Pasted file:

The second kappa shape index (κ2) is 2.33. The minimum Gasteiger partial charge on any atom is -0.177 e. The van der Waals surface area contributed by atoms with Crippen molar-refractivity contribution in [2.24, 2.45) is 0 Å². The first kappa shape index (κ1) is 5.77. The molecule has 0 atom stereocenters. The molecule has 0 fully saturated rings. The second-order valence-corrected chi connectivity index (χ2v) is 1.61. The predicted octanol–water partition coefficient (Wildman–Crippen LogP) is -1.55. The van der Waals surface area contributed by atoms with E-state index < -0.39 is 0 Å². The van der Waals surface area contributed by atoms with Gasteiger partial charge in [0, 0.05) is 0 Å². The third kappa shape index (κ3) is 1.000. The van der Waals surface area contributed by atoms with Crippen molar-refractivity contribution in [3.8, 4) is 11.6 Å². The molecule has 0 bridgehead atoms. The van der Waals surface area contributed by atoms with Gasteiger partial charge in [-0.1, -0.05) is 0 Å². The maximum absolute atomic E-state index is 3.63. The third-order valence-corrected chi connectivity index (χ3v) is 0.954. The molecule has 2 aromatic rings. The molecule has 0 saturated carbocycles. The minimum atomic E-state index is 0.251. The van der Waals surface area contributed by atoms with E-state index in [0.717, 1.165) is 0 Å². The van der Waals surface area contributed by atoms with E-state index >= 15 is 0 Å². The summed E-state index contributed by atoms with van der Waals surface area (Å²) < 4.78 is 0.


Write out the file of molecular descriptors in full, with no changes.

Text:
The second kappa shape index (κ2) is 2.33. The minimum Gasteiger partial charge on any atom is -0.177 e. The van der Waals surface area contributed by atoms with Crippen molar-refractivity contribution in [2.24, 2.45) is 0 Å². The first kappa shape index (κ1) is 5.77. The molecule has 0 atom stereocenters. The molecule has 0 fully saturated rings. The second-order valence-corrected chi connectivity index (χ2v) is 1.61. The predicted octanol–water partition coefficient (Wildman–Crippen LogP) is -1.55. The van der Waals surface area contributed by atoms with E-state index < -0.39 is 0 Å². The van der Waals surface area contributed by atoms with Gasteiger partial charge in [0, 0.05) is 0 Å². The third kappa shape index (κ3) is 1.000. The van der Waals surface area contributed by atoms with Crippen molar-refractivity contribution in [3.8, 4) is 11.6 Å². The molecule has 0 bridgehead atoms. The van der Waals surface area contributed by atoms with Gasteiger partial charge in [-0.1, -0.05) is 0 Å². The maximum absolute atomic E-state index is 3.63. The third-order valence-corrected chi connectivity index (χ3v) is 0.954. The molecule has 2 aromatic rings. The molecule has 0 saturated carbocycles. The minimum atomic E-state index is 0.251. The van der Waals surface area contributed by atoms with E-state index in [0.717, 1.165) is 0 Å². The van der Waals surface area contributed by atoms with E-state index >= 15 is 0 Å². The summed E-state index contributed by atoms with van der Waals surface area (Å²) < 4.78 is 0.